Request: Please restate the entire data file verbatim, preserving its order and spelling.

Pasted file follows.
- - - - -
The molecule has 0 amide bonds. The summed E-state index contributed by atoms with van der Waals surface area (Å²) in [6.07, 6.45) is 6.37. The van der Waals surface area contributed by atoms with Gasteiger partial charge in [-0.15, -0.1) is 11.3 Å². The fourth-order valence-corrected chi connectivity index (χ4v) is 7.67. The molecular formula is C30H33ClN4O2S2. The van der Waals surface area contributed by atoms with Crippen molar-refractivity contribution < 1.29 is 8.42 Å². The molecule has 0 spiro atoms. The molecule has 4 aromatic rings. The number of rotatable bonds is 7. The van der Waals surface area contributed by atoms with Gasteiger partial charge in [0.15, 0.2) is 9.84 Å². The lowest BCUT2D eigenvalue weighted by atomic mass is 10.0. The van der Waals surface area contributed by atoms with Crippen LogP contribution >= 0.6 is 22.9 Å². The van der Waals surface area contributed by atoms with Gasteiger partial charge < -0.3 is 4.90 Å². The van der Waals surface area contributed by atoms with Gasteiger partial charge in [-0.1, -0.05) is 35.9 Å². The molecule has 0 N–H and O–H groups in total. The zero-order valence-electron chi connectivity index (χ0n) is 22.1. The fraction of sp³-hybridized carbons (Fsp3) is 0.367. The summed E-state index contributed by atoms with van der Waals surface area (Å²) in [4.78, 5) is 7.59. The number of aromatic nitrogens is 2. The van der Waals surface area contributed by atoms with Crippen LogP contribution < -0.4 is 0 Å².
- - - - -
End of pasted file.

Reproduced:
The molecule has 0 amide bonds. The summed E-state index contributed by atoms with van der Waals surface area (Å²) in [6.07, 6.45) is 6.37. The van der Waals surface area contributed by atoms with Gasteiger partial charge in [-0.15, -0.1) is 11.3 Å². The fourth-order valence-corrected chi connectivity index (χ4v) is 7.67. The molecular formula is C30H33ClN4O2S2. The van der Waals surface area contributed by atoms with Crippen molar-refractivity contribution < 1.29 is 8.42 Å². The molecule has 0 spiro atoms. The molecule has 4 aromatic rings. The number of rotatable bonds is 7. The van der Waals surface area contributed by atoms with Gasteiger partial charge in [0.15, 0.2) is 9.84 Å². The lowest BCUT2D eigenvalue weighted by atomic mass is 10.0. The van der Waals surface area contributed by atoms with Crippen LogP contribution >= 0.6 is 22.9 Å². The van der Waals surface area contributed by atoms with Gasteiger partial charge < -0.3 is 4.90 Å². The van der Waals surface area contributed by atoms with Gasteiger partial charge in [-0.1, -0.05) is 35.9 Å². The molecule has 0 N–H and O–H groups in total. The zero-order valence-electron chi connectivity index (χ0n) is 22.1. The fraction of sp³-hybridized carbons (Fsp3) is 0.367. The summed E-state index contributed by atoms with van der Waals surface area (Å²) in [4.78, 5) is 7.59. The number of aromatic nitrogens is 2. The van der Waals surface area contributed by atoms with Crippen LogP contribution < -0.4 is 0 Å².